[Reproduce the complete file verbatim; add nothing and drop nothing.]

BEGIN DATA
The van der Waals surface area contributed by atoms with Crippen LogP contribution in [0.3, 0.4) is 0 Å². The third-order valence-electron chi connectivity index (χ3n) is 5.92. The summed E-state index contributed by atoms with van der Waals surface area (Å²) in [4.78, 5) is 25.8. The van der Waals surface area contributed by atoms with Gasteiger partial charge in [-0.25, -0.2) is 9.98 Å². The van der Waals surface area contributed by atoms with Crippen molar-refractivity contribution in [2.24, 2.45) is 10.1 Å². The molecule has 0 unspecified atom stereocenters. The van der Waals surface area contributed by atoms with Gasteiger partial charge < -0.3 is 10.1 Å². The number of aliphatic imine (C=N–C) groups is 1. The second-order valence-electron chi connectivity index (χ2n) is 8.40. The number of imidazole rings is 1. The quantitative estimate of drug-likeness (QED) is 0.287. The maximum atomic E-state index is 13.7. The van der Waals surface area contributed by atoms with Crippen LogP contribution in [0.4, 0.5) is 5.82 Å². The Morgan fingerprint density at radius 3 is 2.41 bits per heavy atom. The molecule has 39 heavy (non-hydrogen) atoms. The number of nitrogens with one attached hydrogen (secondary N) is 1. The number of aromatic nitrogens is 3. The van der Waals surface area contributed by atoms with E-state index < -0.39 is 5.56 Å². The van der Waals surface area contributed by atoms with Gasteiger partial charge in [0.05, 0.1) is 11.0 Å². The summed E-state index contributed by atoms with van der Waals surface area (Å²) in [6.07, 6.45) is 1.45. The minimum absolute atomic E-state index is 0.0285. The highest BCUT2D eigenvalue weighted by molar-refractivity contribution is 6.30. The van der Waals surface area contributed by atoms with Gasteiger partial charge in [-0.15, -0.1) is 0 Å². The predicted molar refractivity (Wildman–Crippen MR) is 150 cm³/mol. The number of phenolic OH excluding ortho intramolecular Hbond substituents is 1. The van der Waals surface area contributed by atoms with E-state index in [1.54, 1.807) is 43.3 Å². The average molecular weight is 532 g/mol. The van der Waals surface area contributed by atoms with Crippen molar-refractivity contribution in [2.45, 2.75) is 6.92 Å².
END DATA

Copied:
The van der Waals surface area contributed by atoms with Crippen LogP contribution in [0.3, 0.4) is 0 Å². The third-order valence-electron chi connectivity index (χ3n) is 5.92. The summed E-state index contributed by atoms with van der Waals surface area (Å²) in [4.78, 5) is 25.8. The van der Waals surface area contributed by atoms with Gasteiger partial charge in [-0.25, -0.2) is 9.98 Å². The van der Waals surface area contributed by atoms with Crippen molar-refractivity contribution in [2.24, 2.45) is 10.1 Å². The molecule has 0 unspecified atom stereocenters. The van der Waals surface area contributed by atoms with Gasteiger partial charge < -0.3 is 10.1 Å². The number of aliphatic imine (C=N–C) groups is 1. The second-order valence-electron chi connectivity index (χ2n) is 8.40. The number of imidazole rings is 1. The quantitative estimate of drug-likeness (QED) is 0.287. The maximum atomic E-state index is 13.7. The van der Waals surface area contributed by atoms with Crippen LogP contribution in [0.4, 0.5) is 5.82 Å². The Morgan fingerprint density at radius 3 is 2.41 bits per heavy atom. The molecule has 39 heavy (non-hydrogen) atoms. The number of nitrogens with one attached hydrogen (secondary N) is 1. The number of aromatic nitrogens is 3. The van der Waals surface area contributed by atoms with E-state index < -0.39 is 5.56 Å². The van der Waals surface area contributed by atoms with Gasteiger partial charge in [0.05, 0.1) is 11.0 Å². The summed E-state index contributed by atoms with van der Waals surface area (Å²) in [6.07, 6.45) is 1.45. The minimum absolute atomic E-state index is 0.0285. The highest BCUT2D eigenvalue weighted by molar-refractivity contribution is 6.30. The van der Waals surface area contributed by atoms with Gasteiger partial charge in [-0.15, -0.1) is 0 Å². The predicted molar refractivity (Wildman–Crippen MR) is 150 cm³/mol. The number of phenolic OH excluding ortho intramolecular Hbond substituents is 1. The van der Waals surface area contributed by atoms with E-state index in [1.54, 1.807) is 43.3 Å². The average molecular weight is 532 g/mol. The van der Waals surface area contributed by atoms with Crippen molar-refractivity contribution in [2.45, 2.75) is 6.92 Å².